The 2017 Aerodynamics packages have been completed and both cars are flying as of last weekend. The Aerodynamics Section worked extremely hard to meet an incredibly tough deadline with not one, but two packages in record time. M17-C will feature a full package with both front and rear wings, an undertray, a nosecone, bodywork, and a Drag Reduction System (DRS), while M17-E will compete with a nosecone and both front and rear wings at the Australasian competition in December. Thanks to the wonderful support we have at Monash University, the Aerodynamics team spent a week in the Monash University Wind Tunnel, collecting data to validate the design of the parts, and observing how each part dynamically impacts the vehicle’s interaction with incoming airflow.

The wind tunnel simulates driving at speed by generating airflow, providing valuable data regarding the aerodynamic efficiency of our parts. It also enables us to create the optimal setup for the design of the parts, and the value of any alterations that we can add to the existing package, maximising the number of points we score at competition.

Using ANSYS CFX, provided by our long-term partners at LEAP Australia, the Aerodynamics Section spends a large chunk of the design period performing Computational Fluid Dynamic (CFD) analysis. After each CFD run, the software produces data which is then analysed before applying design changes to try and improve results on the next run. The team attempts to perform as many quality runs as possible to experiment with different design variables. These design changes are made in NX 10.0, Monash Motorsport’s primary CAD software generously sponsored by Platinum partner PhoenxPLM. Whilst maximising downforce is our primary goal, some other factors that contribute to the design of the parts are the rules set by FSAE (the governing body of the Formula Student competition), structure and failure modes, performance targets such as lift and drag coefficients, manufacturability of the part, cost, and how the individual parts integrate together. All of these factors are taken into careful consideration to produce the best performing and most reliable package possible.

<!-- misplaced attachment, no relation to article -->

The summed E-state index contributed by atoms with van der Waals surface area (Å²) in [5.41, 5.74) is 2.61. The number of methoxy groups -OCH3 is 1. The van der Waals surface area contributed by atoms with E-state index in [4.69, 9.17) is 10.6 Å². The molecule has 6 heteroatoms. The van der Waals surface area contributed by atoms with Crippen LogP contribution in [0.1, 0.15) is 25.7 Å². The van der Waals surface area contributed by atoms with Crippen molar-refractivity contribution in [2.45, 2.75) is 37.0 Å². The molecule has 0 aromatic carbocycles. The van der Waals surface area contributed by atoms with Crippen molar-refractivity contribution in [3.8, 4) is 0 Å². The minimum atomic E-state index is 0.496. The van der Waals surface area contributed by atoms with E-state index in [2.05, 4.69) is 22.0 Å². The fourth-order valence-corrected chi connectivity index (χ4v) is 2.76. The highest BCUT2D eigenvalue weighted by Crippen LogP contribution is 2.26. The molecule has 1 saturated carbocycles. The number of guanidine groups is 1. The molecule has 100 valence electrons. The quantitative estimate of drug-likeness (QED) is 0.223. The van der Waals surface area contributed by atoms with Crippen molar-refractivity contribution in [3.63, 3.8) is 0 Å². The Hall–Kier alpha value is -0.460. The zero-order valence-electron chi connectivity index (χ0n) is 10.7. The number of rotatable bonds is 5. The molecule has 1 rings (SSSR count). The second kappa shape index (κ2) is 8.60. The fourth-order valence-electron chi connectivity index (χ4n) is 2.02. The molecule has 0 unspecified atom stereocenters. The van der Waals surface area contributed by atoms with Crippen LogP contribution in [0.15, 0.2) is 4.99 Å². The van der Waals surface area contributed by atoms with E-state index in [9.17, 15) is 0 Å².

Integration of the package is one of the most important aspects for the Aerodynamics Section. The front wing is not only important in generating downforce due to its proximity to the ground, but for redirecting airflow around the tires and into the bodywork. Aerodynamics is also responsible for cooling, meaning that manipulating the air is required to cool the engine via the radiator which sits inside the bodywork. Airflow inboard of the front tires is redirected through the undertray tunnels, which restricts the air to the centre section, decreasing the local air pressure, hence maximising downforce. The air being pulled from the side diffusers flows inside of the endplates beneath the rear wing mainplane. As the velocity of the stream is increased, the high pressure air above the rear wing mainplane will produce downforce. The aerodynamic parts work together as one long chain to ensure airflow remains attached and guided so each part can perform as intended.

Now that M17-C and M17-E have spread their wings, on-track validation will be the next big step for the Aerodynamics Section. Check out the video of M17’s first flight here.

 

– Anthony Ly (Aerodynamics)